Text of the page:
We were joined at the first by a group of eager winos and Jensen Cummings, Executive Chef at Row 14. We tasted a lineup of five different wine styles with wines from Colorado and elsewhere around the world in each flight. When things were all said and done, everyone left impressed with Colorado's quality. Colorado didn't "win" every flight, but even when it didn't there were many more home runs than strike outs (and there were a few...).
Here are my notes of the wines that I took as we tasted without know what was in each bottle:
Flight 1: Bordeaux White (supposed to be sauvignon blanc, but the actual Bordeaux was heavy in semillon)
1. Canyon Wind Cellars, 2007 Sauvignon Blanc, Colorado
Aromas of crisp cut grass, kaffir lime and wet stones. On the palate there is a lot of tart, bitter lime, not a lot of fruit and unbalanced alcohol.
2. Château Granville-Lacoste, 2010, Graves (Bordeaux)
Lots of tropical fruit and citrus on the nose. Smooth flavors of melon with a hint of salt and good acidity. I prefer this to wine #1 and so did the group.
Flight 2: Riesling
1. Bookcliff Vineyards, 2010 Riesling, Colorado
Nice scents of apple and citrus. There is a slight bitter/spiciness on the palate and a good balance of sweetness and acidity. The finish is a bit short, but it is a nice wine.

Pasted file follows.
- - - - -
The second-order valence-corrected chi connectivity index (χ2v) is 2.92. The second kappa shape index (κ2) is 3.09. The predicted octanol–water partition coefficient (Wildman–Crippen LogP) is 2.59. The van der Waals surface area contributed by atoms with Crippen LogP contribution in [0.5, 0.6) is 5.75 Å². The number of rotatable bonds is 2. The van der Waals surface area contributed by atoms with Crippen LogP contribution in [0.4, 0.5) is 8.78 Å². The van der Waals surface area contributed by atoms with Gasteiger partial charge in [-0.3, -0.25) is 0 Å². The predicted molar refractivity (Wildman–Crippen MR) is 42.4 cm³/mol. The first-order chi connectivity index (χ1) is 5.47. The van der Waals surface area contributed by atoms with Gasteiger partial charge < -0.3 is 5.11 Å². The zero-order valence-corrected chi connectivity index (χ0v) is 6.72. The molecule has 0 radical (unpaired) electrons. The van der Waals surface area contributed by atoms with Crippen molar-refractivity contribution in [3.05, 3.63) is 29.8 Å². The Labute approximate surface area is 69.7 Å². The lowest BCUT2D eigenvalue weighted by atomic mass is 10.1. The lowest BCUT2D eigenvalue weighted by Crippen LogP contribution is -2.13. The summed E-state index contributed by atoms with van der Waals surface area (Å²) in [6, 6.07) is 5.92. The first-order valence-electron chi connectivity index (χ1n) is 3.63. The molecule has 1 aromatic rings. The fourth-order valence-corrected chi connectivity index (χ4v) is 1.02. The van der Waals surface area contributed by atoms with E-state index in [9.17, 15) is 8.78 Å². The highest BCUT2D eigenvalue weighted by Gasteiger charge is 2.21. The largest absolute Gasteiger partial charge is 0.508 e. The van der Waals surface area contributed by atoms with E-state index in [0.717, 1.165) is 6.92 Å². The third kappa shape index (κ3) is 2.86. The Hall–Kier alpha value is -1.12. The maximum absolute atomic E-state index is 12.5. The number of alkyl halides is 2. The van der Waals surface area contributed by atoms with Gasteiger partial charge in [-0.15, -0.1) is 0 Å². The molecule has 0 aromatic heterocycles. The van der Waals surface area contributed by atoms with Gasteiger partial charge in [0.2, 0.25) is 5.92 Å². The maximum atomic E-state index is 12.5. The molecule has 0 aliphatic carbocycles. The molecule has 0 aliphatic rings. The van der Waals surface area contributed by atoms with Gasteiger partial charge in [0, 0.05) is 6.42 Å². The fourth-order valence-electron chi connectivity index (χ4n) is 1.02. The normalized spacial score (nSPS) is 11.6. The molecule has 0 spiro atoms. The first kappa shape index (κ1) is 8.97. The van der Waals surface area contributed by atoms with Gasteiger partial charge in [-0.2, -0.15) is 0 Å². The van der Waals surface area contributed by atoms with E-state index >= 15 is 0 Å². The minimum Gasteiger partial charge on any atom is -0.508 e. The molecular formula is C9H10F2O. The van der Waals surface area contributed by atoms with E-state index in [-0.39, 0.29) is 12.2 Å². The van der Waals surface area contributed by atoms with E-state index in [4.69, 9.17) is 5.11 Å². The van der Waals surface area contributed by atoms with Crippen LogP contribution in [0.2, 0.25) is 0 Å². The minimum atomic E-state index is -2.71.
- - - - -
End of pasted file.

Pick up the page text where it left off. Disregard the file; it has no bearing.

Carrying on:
2. Talon Winery, 2009 Riesling, Colorado
The nose is overwhelmingly sweet and alcoholic. There are some honey and apple flavors, but the weird bubble gum flavor is offputting. The finish is short. This is my least favorite of the riesling flight.
3. Boulder Creek Winery, 2009 Gen Y Riesling, Colorado
Beautiful floral aromas combined with pineapple make this nose something special. It is complex with loads of fruit and typical petrol and slatey flavors. My favorite of the flight.
4. Snoqualmie, 2008 Winemaker's Select Riesling, Columbia Valley
This wine gives off powerful aromas of crisp fruit. The dominant flavor is tart apple, but the tastes like a fruit salad with hint of ginger spiciness. Excellent finish. This is a tasty wine.
5. Mohua, 2008 Riesling, Central Otago (New Zealand)
Did someone slip a New Zealand sauvignon blanc in? Loads of minerals, bone dry dominated by bitter, cut grass. Not my cup of tea for riesling. (Though this was the groups overall favorite of the flight...)
6. Carl Schmitt-Wagner, 2007 Kabinett Riesling, Mosel (Germany)
Big fruity nose. The sugar and acidity are exceptionally in harmony. Good mineral component with lots of green apple. Definitely one of my top three.
Flight 3: Cabernet Franc